Read Online Books/Novels:

Crazy (The Gibson Boys #4)

Author/Writer of Book/Novel:

Adriana Locke

Book Information:

USA Today Bestselling author Adriana Locke brings laughter and love in this friends-to-lovers, small town romance.
Love is crazy.
Peck Ward, the sweet, small-town mechanic, isn’t sure it’s for everyone. Least of all him. His life is chaotic enough without adding the pressure of a relationship. Besides, unrequited love is a real thing and he’s kind of over it.
This works out perfectly until a certain someone throws a wrench—pun intended—into his plans. As they go from adversaries to friends to possibly something more, things get complicated. After all, they know how this story ends. It’s not with them together.
His easy grin is enough to win her over. Her unabashed personality does him in. But are they ready to accept the fact that sometimes you don’t find love where you’re looking for it? Sometimes you find it in the most unexpected, craziest places.

Books in Series:

The Gibson Boys Series by Adriana Locke

Books by Author:

Adriana Locke Books



“It’s you.”

A pair of red flip-flops come to a stop next to the truck. Dust billows from the harder-than-necessary halt to movement and flows under the truck and right into my face. I wave my hand in front of me and cough.

“Yeah?” I ask. “What’s your point?”

Toenails painted the color of grass on a spring day tap against the gravel. A thin gold ring adorns the second toe.

“Are you proud of yourself?” she asks.

The tone she’s using nixes any ideas I may have had to scoot out from underneath this vehicle. It has that flair to it, that you’ve-done-and-gone-screwed-up-but-I’m-going-to-make-you-wallow-a-while thing that turns men’s blood to ice.

The only problem is that I can’t figure out what I’ve done. Or who she is.

I drop the wrench in my hand and study the tanned legs visible from my disadvantageous position. They’re short and tanned, the muscles in her calves flexing as she pops one foot up on her toe.

The voice—one that’s clearly annoyed with me for some reason—isn’t familiar, nor are the legs. A quick scan of recent activity doesn’t unearth a woman who should be pissed. Not that a woman needs a reason to be pissed, but still.

“Well,” I say, “it depends on why you’re asking.”

“What’s that supposed to mean?”

“It means that if you’re asking if I’m proud of the fact that I diagnosed and will have Dave’s truck fixed in under an hour—minus the time I spend in this conversation with you—then yes. I am. Or if you’re asking about the black lines down the middle of Main Street, I’m proud of that too. I—”

“That’s not what I mean, and you know it.”

“Do I?” I scratch the top of my head.

Staring at the undercarriage, I attempt to figure out what the heck is happening here. The day has been a doozy already. Between Nana calling me at four in the morning because she couldn’t get out of bed and my cousin Walker’s pissy mood when I got to work at his mechanic’s shop Crank, I should’ve just called in sick. I should’ve stayed in bed instead of trying to make the best out of the day.

Sometimes, you just know better. I knew better this morning. I’m just not smart enough to listen to myself.

“You’re a jerk, you know that?” she says with a huff. She shifts her weight from one foot to the other. “No, I take that back. You’re more than that. You’re a jackass.”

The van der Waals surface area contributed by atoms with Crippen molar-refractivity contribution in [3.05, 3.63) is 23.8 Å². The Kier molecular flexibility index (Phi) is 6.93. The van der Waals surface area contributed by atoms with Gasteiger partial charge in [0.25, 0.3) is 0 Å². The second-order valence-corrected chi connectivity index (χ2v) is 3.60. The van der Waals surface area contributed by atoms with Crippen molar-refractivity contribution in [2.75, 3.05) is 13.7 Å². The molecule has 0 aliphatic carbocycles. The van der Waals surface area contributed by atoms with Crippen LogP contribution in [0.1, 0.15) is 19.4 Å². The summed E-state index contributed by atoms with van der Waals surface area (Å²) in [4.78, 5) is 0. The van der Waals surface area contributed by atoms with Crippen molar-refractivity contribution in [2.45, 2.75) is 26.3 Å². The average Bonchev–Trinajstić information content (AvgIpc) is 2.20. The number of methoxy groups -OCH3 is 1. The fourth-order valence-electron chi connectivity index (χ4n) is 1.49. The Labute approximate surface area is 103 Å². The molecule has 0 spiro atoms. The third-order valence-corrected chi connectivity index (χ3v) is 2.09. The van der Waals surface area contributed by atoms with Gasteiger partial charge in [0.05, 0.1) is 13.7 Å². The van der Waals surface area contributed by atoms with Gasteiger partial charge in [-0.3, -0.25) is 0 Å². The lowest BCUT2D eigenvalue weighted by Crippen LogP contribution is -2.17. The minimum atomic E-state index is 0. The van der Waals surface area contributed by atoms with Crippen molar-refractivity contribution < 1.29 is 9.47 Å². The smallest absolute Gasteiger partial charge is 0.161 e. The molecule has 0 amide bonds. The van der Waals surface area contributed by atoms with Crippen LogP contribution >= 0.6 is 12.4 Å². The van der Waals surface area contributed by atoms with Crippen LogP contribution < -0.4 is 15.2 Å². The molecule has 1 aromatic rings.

“What in the world are you talking about?”

“You know what I’m talking about.”

“Um, nope. I really don’t.”

“Yes, you do. Now come out here and face me like a man.”

“If you insist,” I mutter.

Pressing my heels into the gravel, I roll myself out from under the truck. The sun is bright, almost blinding me with its early afternoon rays. I shield my eyes and look up into the face of a woman who looks like she wants to kill me.

Her bright green eyes widen just a bit before resuming their narrowed position. A set of full lips are pressed together in a hard line. Her face is framed by a couple of unruly strands of sandy brown hair that’s fallen from a lopsided ponytail.

I bite back a smile. I’m one hundred percent certain I’m supposed to be intimidated and not entertained right now, but I can’t help it. She’s fucking adorable.

“Well, here I am,” I say.

She takes a step back. Her eyes release from mine and drag down the length of my body. When they return to my face, she narrows them again. “You’re a jackass.”

“You’ve said that.” I get to my feet and brush off my hands. “Look, do I know you? Not that I don’t love being yelled at by a stranger …”

“You are incredible,” she says, dropping those pretty little lips of hers open.

“Thanks.” I smile. The gesture does not get returned. “If you’re Tad’s daughter or something, tell him I put the gas cans back. It was an emergency. I swear. Just tell him they’re behind the shovels in the barn, and I’ll pay him back. Okay?”

She cocks a brow. “And you steal gas too. Wow. What a winner.”

“You’re awfully judgy for someone who doesn’t even know me.”

“I know all I want to know about you.”

“That’s a shame,” I say, sliding my hands down my jeans.

A gasp sneaks through the air as her hands fall to her sides in exasperation. I take a step back for self-preservation. Just in case.

“Are you hitting on me?” She blinks once, then twice.

“No,” I say. “I mean, if you want me to, I’d—”

She throws her hands up in the air. “She said you worked fast and would move on without thinking twice about it, but I had hoped that she’d be wrong.”

“Who? Who said that? I have no clue what you’re talking about.”

She lets out a little laugh that’s anything but funny. I wait for steam to come out of her ears, but the only thing rolling off her is the scent of oranges.

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